I've made occasional visits to breweries or other beer sites over the years, such as the Carlsberg brewery in Copenhagen, a Stroh's facility in Memphis and the Sapporo Beer Museum in Sapporo, among others (see also BTST, April 8, 2005). But I'd never made it to the relatively close Miller Brewing Co. in Milwaukee until last weekend. Miller, the all-American beer with German ancestry. They don't bother to mention during the introductory video -- which was really mostly an eight-minute commercial for Miller Time -- or during the tour itself that Miller is actually part of the international beer conglomerate headquartered in London, with roots in South Africa, SABMiller.
Amazingly, we were up at 8 on Saturday morning and out by about 9, arriving at the Miller Brewing Company Visitor Center, which is next to the Girl in the Moon Gift Shop, in time for the noon tour. The tour video did hint that Miller was international in scope, but mostly focused on Miller Time. Then the group entered various building along State Street, which sports Miller property on both sides for quite a ways -- including some fine old facades in places -- and with signs built over the road letting you know that the company calls the area "Miller Valley" (the road does slope a little).
There's nothing like the whiz and motion of a bottling plant in operation, with the lines of bottles snaking along and gizmos spraying in the liquid, capping the bottles and slapping labels on. We saw that on video. Saturdays are cleanup days at the Miller plant, so the most motion and action we saw on the bottling floor were guys hosing the equipment down.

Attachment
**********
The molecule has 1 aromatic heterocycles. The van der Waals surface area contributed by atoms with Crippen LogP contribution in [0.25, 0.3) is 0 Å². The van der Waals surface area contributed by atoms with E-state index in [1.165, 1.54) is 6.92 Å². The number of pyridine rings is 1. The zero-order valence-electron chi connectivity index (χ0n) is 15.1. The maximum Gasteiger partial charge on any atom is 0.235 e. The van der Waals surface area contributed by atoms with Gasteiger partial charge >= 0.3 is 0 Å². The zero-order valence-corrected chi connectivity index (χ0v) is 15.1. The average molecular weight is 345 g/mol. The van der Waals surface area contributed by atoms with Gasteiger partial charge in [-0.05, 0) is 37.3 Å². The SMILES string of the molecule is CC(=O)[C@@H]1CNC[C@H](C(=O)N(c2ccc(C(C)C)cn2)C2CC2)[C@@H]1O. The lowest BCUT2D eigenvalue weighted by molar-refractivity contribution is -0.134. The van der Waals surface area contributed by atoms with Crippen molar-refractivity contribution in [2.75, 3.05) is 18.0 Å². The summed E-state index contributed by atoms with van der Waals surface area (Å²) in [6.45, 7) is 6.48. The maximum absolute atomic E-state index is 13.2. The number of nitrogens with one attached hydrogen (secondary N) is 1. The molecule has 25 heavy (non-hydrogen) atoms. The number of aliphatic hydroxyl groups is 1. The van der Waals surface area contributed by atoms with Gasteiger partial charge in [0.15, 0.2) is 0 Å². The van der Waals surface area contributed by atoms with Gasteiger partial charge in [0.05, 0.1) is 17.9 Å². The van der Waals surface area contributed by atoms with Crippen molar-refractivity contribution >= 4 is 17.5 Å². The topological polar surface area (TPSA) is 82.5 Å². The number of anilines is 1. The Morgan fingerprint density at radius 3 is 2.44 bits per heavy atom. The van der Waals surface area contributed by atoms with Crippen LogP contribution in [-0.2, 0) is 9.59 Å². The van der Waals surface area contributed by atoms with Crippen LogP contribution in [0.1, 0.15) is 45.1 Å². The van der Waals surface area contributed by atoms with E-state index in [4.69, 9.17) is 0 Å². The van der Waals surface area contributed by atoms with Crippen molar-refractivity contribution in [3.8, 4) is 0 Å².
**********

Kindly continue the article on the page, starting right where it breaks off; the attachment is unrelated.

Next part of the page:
The brewhouse was more fun, with its enormous shiny kettles and intense yeasty smell, and even better was the beer cave. Herr Frederick J. Miller himself oversaw the expansion of these manmade holes-in-the-ground in the years before the Civil War, as cold storage for his wares in pre-refrigeration days. Brick lines the floors and walls, maybe 20 feet wide, just as tall, and stretching 50 feet or so to a back wall marked by the entrances to two other branches of the beer cave not on the tour.
Though lit with electricity these days, I figure you could have a fine keg party by candlelight in the beer cave. Beginning in the 1950s, displays about the history and lore of beer were installed, including small wooden figures behind glass serving as illustrations of old-timey beer production. It looked like hard work, like most physical labor in the 19th century. I was also pretty sure I saw a depiction of King Gambrinus, a figure that has been sadly neglected in modern times. Herr Miller's men, who made the brew and handled the barrels and hauled the ice to the caves, would have known him.